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Penn & Teller's 'Fool Us'

The Victorian Tourism Centre - took them long enough...

The Age yesterday and The Herald Sun this morning reported that 'The Victorian Tourism Centre' and it's sole director Stephen Glenister has finally faced prosecution in The Supreme Court.

The story states that the VTC "misled customers between 2007 and 2009". (To be more accurate, we first encountered them and wrote about them on the blog in 2006 and they were still ripping people off in Feb 2010.)

The story says that "1200 angry customers" called Consumer Affairs Victoria to complain. (I'd suggest there was a much larger number of people who simply didn't bother, as Consumer Affairs simply did nothing about it.)

But here's the most astonishing part of the story. Though it's clearly established that The Victorian Tourism Centre was selling discount accommodation vouchers to hotels who knew nothing about it (ie: a scam) they have not been prosecuted for that! 

Stephen Glenister's biggest crime seems to have been that he falsely gained credibility "by claiming an association with the government". (How about all the solar panel telemarketers who claim they are calling on behalf of the Australian Government?)

Stephen Glenister's big punishment was that he was "banned from representing companies to be associated with or represented by the State government."

Back in 2008 we reported that he was forced to change his name from 'The Victorian Tourism Centre' to 'Make My Holidays'.

Seeing that he also runs The Getaways Group and several other companies selling the exact same fake voucher scam, I don't think this punishment even amounts to a slap on the wrist. Even when his business was physically shutdown in 2008, while he "pursued legal action against the government" he still continued to operate.

Oh, and he was also ordered to refund the money of 6 customers. 

Six.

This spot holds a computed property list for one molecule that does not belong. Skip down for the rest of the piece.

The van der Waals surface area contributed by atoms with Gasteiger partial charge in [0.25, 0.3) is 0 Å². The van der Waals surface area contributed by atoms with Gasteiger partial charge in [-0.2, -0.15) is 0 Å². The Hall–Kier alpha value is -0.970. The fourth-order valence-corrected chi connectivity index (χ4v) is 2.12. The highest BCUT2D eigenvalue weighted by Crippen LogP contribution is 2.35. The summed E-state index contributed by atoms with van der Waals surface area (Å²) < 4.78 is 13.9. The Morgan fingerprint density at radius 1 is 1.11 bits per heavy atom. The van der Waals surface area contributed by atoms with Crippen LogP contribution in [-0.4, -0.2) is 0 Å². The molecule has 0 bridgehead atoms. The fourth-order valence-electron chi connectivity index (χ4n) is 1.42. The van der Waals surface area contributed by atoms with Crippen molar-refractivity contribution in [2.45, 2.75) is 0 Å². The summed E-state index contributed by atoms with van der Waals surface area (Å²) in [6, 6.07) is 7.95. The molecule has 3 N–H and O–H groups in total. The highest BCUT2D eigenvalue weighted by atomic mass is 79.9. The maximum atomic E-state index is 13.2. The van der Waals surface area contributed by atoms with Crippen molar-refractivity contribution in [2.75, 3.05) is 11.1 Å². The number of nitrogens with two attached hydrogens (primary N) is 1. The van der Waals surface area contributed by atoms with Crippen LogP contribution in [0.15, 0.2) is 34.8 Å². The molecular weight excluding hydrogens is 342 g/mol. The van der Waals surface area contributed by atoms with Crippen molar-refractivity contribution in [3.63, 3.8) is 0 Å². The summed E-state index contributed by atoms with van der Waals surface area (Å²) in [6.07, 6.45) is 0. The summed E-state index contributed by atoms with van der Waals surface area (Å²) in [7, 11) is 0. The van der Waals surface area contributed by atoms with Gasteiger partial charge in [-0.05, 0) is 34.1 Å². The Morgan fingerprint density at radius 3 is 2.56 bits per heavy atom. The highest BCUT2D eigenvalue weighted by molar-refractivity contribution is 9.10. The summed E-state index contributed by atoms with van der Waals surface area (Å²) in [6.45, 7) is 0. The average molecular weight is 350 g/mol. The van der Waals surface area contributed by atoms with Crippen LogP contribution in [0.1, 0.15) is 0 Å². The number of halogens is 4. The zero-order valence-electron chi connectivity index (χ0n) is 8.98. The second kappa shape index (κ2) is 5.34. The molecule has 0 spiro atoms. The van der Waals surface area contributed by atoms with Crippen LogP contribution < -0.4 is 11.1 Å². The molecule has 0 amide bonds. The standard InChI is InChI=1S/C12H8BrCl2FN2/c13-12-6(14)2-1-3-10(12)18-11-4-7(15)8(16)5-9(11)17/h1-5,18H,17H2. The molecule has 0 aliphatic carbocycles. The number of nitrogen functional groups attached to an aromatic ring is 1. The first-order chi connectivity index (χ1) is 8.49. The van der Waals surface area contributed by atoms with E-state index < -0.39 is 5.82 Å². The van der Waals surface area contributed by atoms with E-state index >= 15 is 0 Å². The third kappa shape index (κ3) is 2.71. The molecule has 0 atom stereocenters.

Out of 1,200 official complaints to Consumer Affairs Victoria. Ater reading CAV's own description of their role they seem to be failing miserably in this specific case.

Interestingly, searching the CAV's site I came up with this article. It seems that the court case reported in the papers today actually happened on Dec 9 last year! Why is it only just being reported now, over a month later?

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ADVICE FOR THOSE OF YOU WHO HAVE BEEN RIPPED OFF BY VICTORIAN TOURISM CENTRE OR ANY OTHER TELEMARKETING SCAM - obviously it's pointless calling the ACCC, CAV, the police or trying to take them to court - this is pretty much your only course of action:

"Had a similar experience to some of you. I contacted consumer affairs (VIC) who told me that there is a standard cooling off period of 14 days which applies to tele-sales. If you are not notified of the cooling off period then you have an indefinite cooling off period. I returned my vouchers via registered post with a letter outling his breach, and detailing the number of times I had attempted to contact him. I also contacted my credit card provider who reversed the transaction. The onus was on him to try and prove that he was entitled to the money. I got my money back and never heard anything further. Same as Michelle I contacted the travel organisations he was supposedly dealing with and was also surprised to fund that some had cut ties. Every dog has its day."

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